As Robert Hertz underscores in his analysis of funerary rites,29 the management of the dead thus connects back to two essential dimensions, which are the position of the deceased in a family and community network, and the maintenance of the symbolic order through the respect of funerary rites. These involve, as we have mentioned, a treatment of the body and a temporality through which the work of mourning for close friends and family develops, along with a resorption of the disorder caused by the intrusion of death into the symbolic order and the social body. The ‘double and painful work of disaggregation and mental syntheses’30 that is carried out through this mourning, that is to say the work of separating members of the community and family from a deceased person, ‘who is too big a part of themselves’ (‘fait trop partie d’(eux-)mêmes’) (disaggregation), and reintegrating the deceased member in a symbolic order and a continuity (synthesis), are a condition of the order and continuity of society itself. It is at this sensitive pivot –where affects, symbolic representations, and the social order develop –that the practices of sepulchre-confiscation attack: through them, as Antonius Robben has analysed in the case of Argentina,31 the violence deployed on executed prisoners reverberates in concentric circles or produces new effects of (p.194) constraint and control over the surviving close family and friends, as well as wider (activist, neighbourhood) social networks. This is what is shown by the testimony of Aziz Zarei, father of a female Mujahed prisoner32 executed in October 1982:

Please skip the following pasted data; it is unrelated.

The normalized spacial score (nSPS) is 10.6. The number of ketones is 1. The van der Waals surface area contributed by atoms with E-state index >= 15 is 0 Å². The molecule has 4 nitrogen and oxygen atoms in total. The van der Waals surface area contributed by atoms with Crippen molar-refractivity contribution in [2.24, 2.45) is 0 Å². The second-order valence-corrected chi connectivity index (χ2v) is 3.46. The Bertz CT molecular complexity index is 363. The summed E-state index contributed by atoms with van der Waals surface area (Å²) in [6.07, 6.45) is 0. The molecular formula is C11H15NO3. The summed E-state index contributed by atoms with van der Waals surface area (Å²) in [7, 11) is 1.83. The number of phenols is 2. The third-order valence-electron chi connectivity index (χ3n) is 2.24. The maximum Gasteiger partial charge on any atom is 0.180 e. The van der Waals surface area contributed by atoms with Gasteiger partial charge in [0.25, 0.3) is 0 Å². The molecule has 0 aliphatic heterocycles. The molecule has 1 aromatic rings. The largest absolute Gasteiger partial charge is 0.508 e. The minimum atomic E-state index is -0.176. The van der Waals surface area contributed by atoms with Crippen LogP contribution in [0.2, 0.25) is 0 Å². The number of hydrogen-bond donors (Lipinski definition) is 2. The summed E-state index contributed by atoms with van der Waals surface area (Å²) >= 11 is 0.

With my body empty, back bent, knees shaking, and mouth dry, I went into the sentencing office and introduced myself. The official handed me an envelope that was already ready and said to me: ‘Go to the morgue to retrieve the body, you can move it where you wish.’ At that moment, I felt so weak, so powerless, that I couldn't say a word, not even: ‘But that poor woman was pregnant!’